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Once Shelley said, "Keats was a Greek." What was the context? Whom did he say this to?

  • Have you done any research on this? There appear to be a few sources when searching for the quote you provided. – Gallifreyan Jul 17 '17 at 12:51
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    I have done my research on Google. There is hardly any source that elaborates on the context of this statement. All sources just state the fact that it was Shelley who made this statement. – Akshat Shukla Jul 17 '17 at 14:42
  • I don't think that this is such a bad question either. The original source is proving to be elusive (you have failed me, Google). I haven't seen the original source anywhere. – user58 Jul 17 '17 at 15:04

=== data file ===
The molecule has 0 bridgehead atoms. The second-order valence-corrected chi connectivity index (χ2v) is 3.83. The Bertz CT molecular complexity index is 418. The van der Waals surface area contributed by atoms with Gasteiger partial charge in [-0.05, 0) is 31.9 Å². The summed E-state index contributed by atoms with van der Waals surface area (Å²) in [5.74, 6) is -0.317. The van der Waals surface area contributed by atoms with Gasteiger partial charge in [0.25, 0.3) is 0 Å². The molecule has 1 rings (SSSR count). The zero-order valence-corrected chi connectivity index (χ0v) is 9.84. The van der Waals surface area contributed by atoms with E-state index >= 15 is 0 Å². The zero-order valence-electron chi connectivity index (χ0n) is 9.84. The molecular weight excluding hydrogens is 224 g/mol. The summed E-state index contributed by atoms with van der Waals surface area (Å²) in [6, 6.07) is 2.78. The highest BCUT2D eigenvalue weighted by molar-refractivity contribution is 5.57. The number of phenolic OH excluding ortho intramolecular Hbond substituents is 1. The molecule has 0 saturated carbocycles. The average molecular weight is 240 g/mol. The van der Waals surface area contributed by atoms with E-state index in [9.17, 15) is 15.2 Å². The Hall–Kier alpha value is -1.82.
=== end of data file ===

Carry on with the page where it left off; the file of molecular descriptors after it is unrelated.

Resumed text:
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The earliest version of this story appears in A New Spirit of the Age by Richard H. Horne (1844), page 196:

When somebody expressed his surprise to Shelley, that Keats, who was not very conversant with the Greek language, could write so finely and classically of their gods and goddesses, Shelley replied ‘He was a Greek.’

Horne gives no source for this anecdote. It seems very unlikely that he was his own source: Horne was born in 1802 and went to school at Edmonton near London; he was fifteen when Shelley left England for the last time in 1818.

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